Beautiful solar panels

The ceremonies on May 4 started in Wormer well before eight. Brass band Eensgezindeling, who would provide the musical accompaniment, gathered in the parking lot next to our house. They straightened each other’s uniforms, fiddling with instruments pulled from trunks, playing wildly, waiting for latecomers. Then in a disorganized journey towards the monument opposite the Kruidvat.

Almost everyone was there. I saw the maid we sent away, a nanny, a school teacher, all the familiar faces, really. And scouting, and a fire engine. In the front row a handful of veterans with light blue berets in the Lebanon, maybe Bosnia age group. Lucie van Roosmalen (6) and Leah van Roosmalen (5) discovered their grandmother.

speeches.

Two primary school students.

Short sentences, maximum rhyme.

The prettiest:

Here in the Netherlands there is freedom

That’s really of this time

Unfortunately that is not everywhere

In Ukraine, for example, this is the case

A few years ago that wasn’t the case in the Netherlands either

Then there was also a lot of sadness here

Germans invaded our country; everyone was scared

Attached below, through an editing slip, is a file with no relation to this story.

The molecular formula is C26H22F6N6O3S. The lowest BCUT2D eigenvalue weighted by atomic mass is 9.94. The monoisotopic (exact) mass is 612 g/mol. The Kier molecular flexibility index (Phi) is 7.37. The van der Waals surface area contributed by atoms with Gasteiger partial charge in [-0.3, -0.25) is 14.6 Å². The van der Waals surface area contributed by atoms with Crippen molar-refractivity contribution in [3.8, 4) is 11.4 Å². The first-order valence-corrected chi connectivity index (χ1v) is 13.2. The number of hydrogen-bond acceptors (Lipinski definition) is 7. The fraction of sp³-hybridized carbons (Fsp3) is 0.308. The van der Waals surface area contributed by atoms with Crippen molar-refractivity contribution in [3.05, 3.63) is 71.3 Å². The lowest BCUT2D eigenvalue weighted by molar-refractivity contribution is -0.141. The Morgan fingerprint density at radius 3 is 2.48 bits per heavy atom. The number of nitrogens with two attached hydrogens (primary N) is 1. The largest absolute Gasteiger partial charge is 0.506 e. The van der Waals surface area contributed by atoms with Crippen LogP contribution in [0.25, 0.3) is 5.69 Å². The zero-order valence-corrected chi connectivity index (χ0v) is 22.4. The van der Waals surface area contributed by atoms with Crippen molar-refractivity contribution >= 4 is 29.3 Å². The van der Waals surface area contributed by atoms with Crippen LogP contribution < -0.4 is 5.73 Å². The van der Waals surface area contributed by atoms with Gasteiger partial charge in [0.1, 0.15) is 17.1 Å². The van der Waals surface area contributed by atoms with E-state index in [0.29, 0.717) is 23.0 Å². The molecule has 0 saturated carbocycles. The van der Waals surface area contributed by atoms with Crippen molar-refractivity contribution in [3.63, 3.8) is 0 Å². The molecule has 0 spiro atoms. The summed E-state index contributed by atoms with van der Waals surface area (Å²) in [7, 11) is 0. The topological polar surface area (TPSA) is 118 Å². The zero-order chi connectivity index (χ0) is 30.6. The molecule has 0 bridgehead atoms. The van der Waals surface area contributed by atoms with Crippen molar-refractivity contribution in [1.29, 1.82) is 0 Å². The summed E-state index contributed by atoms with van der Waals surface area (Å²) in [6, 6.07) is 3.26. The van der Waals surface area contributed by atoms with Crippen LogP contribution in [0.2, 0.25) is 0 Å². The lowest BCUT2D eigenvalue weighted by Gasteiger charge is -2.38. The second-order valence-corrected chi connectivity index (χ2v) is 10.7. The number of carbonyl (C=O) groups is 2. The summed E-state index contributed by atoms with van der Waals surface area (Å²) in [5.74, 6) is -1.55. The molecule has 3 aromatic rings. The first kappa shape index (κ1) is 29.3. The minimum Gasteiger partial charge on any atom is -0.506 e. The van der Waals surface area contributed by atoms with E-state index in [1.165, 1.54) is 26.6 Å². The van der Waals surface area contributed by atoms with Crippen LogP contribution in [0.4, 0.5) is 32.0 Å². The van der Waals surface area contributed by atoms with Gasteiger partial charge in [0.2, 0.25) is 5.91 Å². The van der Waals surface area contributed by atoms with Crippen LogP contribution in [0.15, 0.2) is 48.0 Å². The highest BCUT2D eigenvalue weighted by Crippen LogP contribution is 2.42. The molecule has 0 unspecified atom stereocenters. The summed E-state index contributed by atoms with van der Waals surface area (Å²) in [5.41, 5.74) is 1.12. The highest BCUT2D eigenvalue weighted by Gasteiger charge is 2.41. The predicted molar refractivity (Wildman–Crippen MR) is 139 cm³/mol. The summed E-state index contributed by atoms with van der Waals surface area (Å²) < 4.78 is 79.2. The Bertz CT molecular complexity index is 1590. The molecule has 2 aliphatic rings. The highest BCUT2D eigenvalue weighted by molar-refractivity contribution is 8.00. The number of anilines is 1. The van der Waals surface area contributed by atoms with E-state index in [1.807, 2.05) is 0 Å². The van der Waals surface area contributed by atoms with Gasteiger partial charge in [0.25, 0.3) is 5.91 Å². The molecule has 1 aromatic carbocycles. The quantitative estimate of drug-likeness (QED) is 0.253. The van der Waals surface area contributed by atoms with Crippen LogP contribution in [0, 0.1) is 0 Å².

People were hungry, how long did it take

Then the allies came, everyone was free again after a period of war

And everyone was happy

Overall, I thought it was a good summary.

For the mayor of the municipality of Wormerland, Judith Michel-De Jong (PvdA), this was the first Remembrance Day with a public. She was with her family. A local tradition, I don’t remember that from the other cities I lived in. I saw them fumbling with a huge wreath, but they couldn’t get it on the wooden stand. As if she had to put together an IKEA cupboard with her husband and two daughters, watched over by the stiff people. Her speech was of a reassuring predictability. She had grown up in peace and never thought that war would come so close. It was whispered around me that this was a reference to Ukraine.

Two minutes of silence.

Just to be sure, I covered the mouths of Lucie van Roosmalen and Leah van Roosmalen. Family humour: they almost bite through. A day later, the prints of their teeth are still there. Then the Wilhelmus, sung along very loudly by a lady with glasses. I looked at her, blood fanatic.

Then the musical closing by Brassband Eensgezindeling, ‘We’ll meet again’ by Vera Lynn. A well-chosen song, because indeed we meet again everywhere. Mostly silently too.

Marcel van Roosmalen writes an exchange column with Ellen Deckwitz here.

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